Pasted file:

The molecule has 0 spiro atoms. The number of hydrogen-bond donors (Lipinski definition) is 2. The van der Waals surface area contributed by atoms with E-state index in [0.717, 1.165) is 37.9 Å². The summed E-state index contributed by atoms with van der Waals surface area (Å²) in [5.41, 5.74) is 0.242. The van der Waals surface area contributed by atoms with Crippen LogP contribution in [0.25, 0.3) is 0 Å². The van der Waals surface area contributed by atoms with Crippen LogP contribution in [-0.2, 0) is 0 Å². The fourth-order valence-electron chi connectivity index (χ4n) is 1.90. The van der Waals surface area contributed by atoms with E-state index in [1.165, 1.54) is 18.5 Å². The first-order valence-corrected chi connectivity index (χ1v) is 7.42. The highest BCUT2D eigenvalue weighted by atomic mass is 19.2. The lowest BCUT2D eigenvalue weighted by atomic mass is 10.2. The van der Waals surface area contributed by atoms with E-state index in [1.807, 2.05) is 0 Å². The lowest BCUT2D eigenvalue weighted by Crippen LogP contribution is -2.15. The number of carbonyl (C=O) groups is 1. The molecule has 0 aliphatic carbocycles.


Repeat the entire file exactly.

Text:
The molecule has 0 spiro atoms. The number of hydrogen-bond donors (Lipinski definition) is 2. The van der Waals surface area contributed by atoms with E-state index in [0.717, 1.165) is 37.9 Å². The summed E-state index contributed by atoms with van der Waals surface area (Å²) in [5.41, 5.74) is 0.242. The van der Waals surface area contributed by atoms with Crippen LogP contribution in [0.25, 0.3) is 0 Å². The van der Waals surface area contributed by atoms with Crippen LogP contribution in [-0.2, 0) is 0 Å². The fourth-order valence-electron chi connectivity index (χ4n) is 1.90. The van der Waals surface area contributed by atoms with E-state index in [1.165, 1.54) is 18.5 Å². The first-order valence-corrected chi connectivity index (χ1v) is 7.42. The highest BCUT2D eigenvalue weighted by atomic mass is 19.2. The lowest BCUT2D eigenvalue weighted by atomic mass is 10.2. The van der Waals surface area contributed by atoms with E-state index in [1.807, 2.05) is 0 Å². The lowest BCUT2D eigenvalue weighted by Crippen LogP contribution is -2.15. The number of carbonyl (C=O) groups is 1. The molecule has 0 aliphatic carbocycles.